The way she describes it, it just sounded so comforting and normal,  like it was something you would naturally do (which is true for a lot of people, I guess). I was shocked at my urge to smoke a cigarette, because I come from not only a family of non-smokers, but a family that is heavy into the medical field (I have a lot of nurses in my family). I know that if I ever started smoking, I would get bombarded with factoids, pictures and other paraphernalia that is used to scare smokers into quitting. It’s never really been an option to me, and even at my most rebellious (which, lets face it, was nowhere near rebellious), I would never have even considered starting to smoke.

To me, it is a sign of an excellent writer that they can spark such natural desire in a reader to do something so uncharacteristic.

Your Song for Today

So, there’s this song that I’ve had the insane urge to listen to on repeat for several hours (and I have. Not for hours, but three or four times in a row). I’ve heard it before, but it never really struck me how beautiful it is until the other day.

The song is Measure the Globe, by Astronautalis, and you can listen to it here to understand its awesome:

If you’ve never heard of Astronautalis, he’s an awesome rapper/folk/rock singer guy, and I highly suggest you check out some of his other stuff (you can see it on YouTube, or buy it on iTunes if you’re really into him.)

Failed by Fiction

Have you ever had one of those moments where you feel desperately, hopelessly failed by fiction? Where you read something on a book or saw it in a movie and just believed that it was possible? I realized yesterday that I had experienced one of those moments years ago, and never fully understood what had happened.

Like most people do on the Fourth of July, I went to see the fireworks. Waiting all evening for it to get dark, we finally got to see the sky light up with sparks and colors and visual noise. It was beautiful, it really was, but I realized last night that I’m always a little disappointed by fireworks.

English: Fireworks on the Fourth of July

English: Fireworks on the Fourth of July (Photo credit: Wikipedia)

Why? Because of fiction.

I read fantasy books as a child, where magicians can make fireworks look like dragons, or people, or anything they wanted, really. In my head I imagined beautifully sparkling figures in reds and greens and purples, sparking and fizzling until they were cloudy outlines of themselves.

They were beautiful, and in my head, I always expected real fireworks to be able to do the same thing.

In fact, it wasn’t until I had reached an age too embarrassing to admit that I fully realized that fireworks were spherical, not just flat circles. Logically, I understood it, but I didn’t realize it until I had the time to give it some thought.

At that moment, I understood that of course fireworks can’t be shapes; they’re just colorful explosions set off at a safe distance from the earth to awe the masses. And in my heart, I was disappointed. Not because the fireworks I saw each year weren’t pretty – they were. But they weren’t what I had always wanted them to be, and the things of fiction will never be possible in real life.

The Time My Boss Bought Me Socks

I was going to write about how much I hate all of the news articles about digging up an empty space where Hoffa is supposed to be buried, but I decided the story of how my boss bought me socks was more fun.

This was at my old old job, the first full-time job I had right out of college. I was working at a small family-owned company, where there were literally four of us (and I was the only one not family), so it was really laid back. Like, jeans and tennis shoes with a cat in my lap laid back.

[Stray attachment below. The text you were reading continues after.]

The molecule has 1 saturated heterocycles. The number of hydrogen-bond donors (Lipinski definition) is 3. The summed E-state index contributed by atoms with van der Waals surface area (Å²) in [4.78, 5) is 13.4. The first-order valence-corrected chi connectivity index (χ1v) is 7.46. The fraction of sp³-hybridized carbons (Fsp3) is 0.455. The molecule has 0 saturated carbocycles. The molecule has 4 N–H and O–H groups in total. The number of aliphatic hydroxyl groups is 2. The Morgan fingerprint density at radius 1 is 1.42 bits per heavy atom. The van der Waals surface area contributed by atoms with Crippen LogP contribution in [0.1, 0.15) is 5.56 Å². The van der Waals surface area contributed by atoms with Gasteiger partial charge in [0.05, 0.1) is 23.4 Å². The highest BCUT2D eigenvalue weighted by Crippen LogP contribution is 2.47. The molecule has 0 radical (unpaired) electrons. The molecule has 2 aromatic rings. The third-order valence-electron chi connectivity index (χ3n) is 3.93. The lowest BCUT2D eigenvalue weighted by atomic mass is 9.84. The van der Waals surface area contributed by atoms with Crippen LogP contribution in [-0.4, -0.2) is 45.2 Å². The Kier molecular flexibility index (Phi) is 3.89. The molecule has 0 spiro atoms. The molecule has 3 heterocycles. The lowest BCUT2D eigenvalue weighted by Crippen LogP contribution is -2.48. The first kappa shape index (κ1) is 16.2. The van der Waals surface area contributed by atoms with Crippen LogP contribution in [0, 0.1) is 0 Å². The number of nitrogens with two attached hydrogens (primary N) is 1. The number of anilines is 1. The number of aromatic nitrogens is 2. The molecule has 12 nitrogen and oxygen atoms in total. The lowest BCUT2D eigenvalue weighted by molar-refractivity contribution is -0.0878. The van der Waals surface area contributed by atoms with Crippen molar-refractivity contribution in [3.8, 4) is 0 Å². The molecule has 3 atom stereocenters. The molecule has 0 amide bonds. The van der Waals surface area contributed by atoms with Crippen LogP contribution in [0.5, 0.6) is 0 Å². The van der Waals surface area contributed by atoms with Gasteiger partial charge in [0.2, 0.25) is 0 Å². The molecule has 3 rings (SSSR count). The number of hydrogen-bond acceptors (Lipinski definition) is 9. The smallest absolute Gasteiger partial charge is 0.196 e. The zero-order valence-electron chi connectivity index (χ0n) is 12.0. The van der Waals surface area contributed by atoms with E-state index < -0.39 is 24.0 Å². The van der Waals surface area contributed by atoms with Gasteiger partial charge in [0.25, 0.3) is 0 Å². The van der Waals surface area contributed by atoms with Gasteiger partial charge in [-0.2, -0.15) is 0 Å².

My boss had bought his wife (who worked with us) some boots for Christmas, and had them shipped to the office (because why not?). To make the order large enough for free shipping, he added a pair of men’s dress socks for himself. (Why he decided on dress socks, I will never know, since the man lives in bleach-splattered t-shirts and Birkenstocks.)

When the packaged arrived, he opened the box and went, “Why did I buy these? These are awful!” Not knowing what awful thing he had inadvertently bought, I turned around to find him holding an awesome pair of argyle socks!

socks

Nevermind the sensible black pumps.

 

Seriously, they’re fantastic.

Because I liked them so much, and because he would never dream of wearing argyle socks, my boss gave them to me.

Even though that relationship ended on a poor note (which is a whole other story), I still think of my boss and that job when I wear them. Which is a lot, because I only have about three pairs of work-appropriate socks now that I have to dress up every day.

I Need to Start My Own Book Club…

Have you ever had one of those moments where you really need to talk to someone about something, but you don’t want to ruin it for them? Like, you already watched the next episode of a TV show, and something awesome happens that you want to discuss at length, but the person you want to talk to about it hasn’t seen that episode, so you just have to bite your lip, sit on your hands, and wait?

Game-Of-Thrones-download

Damn you, George R. R. Martin.

I’m in the middle of that, and it’s going to last for several months, I fear.

I’ve been reading the Game of Thrones series for the past few weeks, along with watching the show on HBO with my man-friend. I’m finally at the third book, which is the part of the story that the show is currently at, so I was racing against the show for a while to read what would happen next before the next episode. I succeeded, but now I wish I hadn’t.

I just read something so big in the book, that I just have to talk to my man-friend about it. Unfortunately, he has just started the series, so he hasn’t read that part yet. Even more unfortunately, the show is done for the season, and they did not do THE BIG THING. This means that I will have to wait for him to read all the way through to this book to talk about it, and until then, I have to keep my trap shut every time he says something kind of related to THE BIG THING.

It’s going to be a long summer.